Fontarome Chemical received twelve violations related to safety management. These violations included failing to address hazards related to potential engineering and administrative control failures. Fontarome Chemical was also cited as being negligent due to failure to implement written operating procedures, and workers were not properly trained on procedures. . In addition, OSHA alleged Fontarome did not review operating procedures annually, procedures for the halting of equipment were not developed, compliance audits were not conducted every three years, and company officials did not respond to flaws found in compliance reviews.
The Occupational Safety and Health Administration (OSHA) has cited Fontarome Chemical in the past for safety violations. Their facility in St. Francis, Wisconsin has been inspected three times. The facility has also been cited with 22 safety violations in the past.
The Occupational Safety and Health Administration penalized Home Depot for exposing workers to electrical hazards at its North Avenue Chicago store. OSHA fined the store $69,300. The investigation was started following reports of blocked electrical panels at that location. Home Depot was cited in 2009, 2010, and 2012 for similar matters and as a result OSHA fined the chain severely.
The Occupational Safety and Health Administration is taking aggressive actions to address the safety violations, because serious repercussions such as exposure to shocks, eye injuries or electrocution could occur if these issues are ignored. OSHA officials in Chicago granted Home Depot fifteen days to comply with OSHA regulations or request a hearing on the complaint. Home Depot stores in Keene, New Hampshire, Vineland, New Jersey, and Saratoga Springs, New York have also been cited for similar violations within the last several years.
The North Avenue Chicago Home Depot store was cited for two repeat violations and one serious safety violation. The serious violation was issued for failing to ensure all electrical equipment was marked with the appropriate voltage level. Serious violations occur when there is a risk of death or serious physical harm. OSHA standards require companies to identify electrical equipment, specify usage intent, and voltage levels.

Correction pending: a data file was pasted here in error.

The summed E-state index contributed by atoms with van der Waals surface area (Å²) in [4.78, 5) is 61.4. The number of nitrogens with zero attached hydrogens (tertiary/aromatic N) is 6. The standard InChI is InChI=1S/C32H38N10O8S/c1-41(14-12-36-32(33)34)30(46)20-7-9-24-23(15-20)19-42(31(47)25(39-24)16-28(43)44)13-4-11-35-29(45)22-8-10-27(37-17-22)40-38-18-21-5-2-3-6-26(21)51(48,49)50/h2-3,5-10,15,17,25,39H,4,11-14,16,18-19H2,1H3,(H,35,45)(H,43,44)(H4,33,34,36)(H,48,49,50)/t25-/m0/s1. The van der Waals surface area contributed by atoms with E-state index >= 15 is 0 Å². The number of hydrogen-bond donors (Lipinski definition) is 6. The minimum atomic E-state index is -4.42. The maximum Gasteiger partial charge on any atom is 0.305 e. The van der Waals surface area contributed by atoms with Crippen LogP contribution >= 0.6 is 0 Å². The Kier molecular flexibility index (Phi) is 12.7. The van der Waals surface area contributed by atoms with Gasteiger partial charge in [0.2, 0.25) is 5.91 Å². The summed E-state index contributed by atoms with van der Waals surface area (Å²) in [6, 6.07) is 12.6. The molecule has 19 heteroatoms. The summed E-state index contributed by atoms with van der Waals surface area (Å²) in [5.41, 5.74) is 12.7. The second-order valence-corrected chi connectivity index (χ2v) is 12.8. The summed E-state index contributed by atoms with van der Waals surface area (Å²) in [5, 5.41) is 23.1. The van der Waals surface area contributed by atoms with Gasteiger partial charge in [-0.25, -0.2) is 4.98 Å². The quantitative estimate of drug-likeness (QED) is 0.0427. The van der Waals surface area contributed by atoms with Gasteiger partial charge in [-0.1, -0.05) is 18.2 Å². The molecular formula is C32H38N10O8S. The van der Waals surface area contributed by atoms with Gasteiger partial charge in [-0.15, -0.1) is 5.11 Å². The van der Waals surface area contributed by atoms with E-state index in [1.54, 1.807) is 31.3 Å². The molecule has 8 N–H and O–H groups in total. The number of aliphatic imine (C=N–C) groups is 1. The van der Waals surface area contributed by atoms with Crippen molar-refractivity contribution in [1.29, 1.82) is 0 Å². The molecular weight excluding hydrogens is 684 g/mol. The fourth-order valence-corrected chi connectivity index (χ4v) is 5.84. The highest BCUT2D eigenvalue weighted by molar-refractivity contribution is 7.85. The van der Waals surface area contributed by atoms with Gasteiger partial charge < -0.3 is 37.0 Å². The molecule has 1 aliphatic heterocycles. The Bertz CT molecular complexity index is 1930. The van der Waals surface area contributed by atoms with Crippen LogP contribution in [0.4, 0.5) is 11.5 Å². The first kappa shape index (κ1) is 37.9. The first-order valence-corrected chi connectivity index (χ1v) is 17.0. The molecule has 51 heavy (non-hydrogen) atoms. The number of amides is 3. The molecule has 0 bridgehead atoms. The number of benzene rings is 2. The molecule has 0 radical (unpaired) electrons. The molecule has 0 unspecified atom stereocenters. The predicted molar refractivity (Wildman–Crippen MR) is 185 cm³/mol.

The repeat violations involved materials not being stored in space around the electrical equipment. Also, electrical circuits were not properly identified. Employers receive repeat violations when they have been cited for the same violation of a standard or regulation at another facility in federal enforcement states within the last five years. Home Depot has been cited in multiple states within the last three years.
Diane Turek, Director of OSHA’s Chicago North Area Office in Des Plaines explained Home Depot has a responsibility to safeguard employees by eliminating safety concerns. Under the Occupational Safety and Health Act of 1970, employers are responsible for providing safe and healthy work places for their employees. The Occupational Safety and Health Administration ensures these conditions for America’s working men and women by setting and enforcing appropriate standards. In addition, OSHA mandates companies provide applicable training, education, and assistance to employees.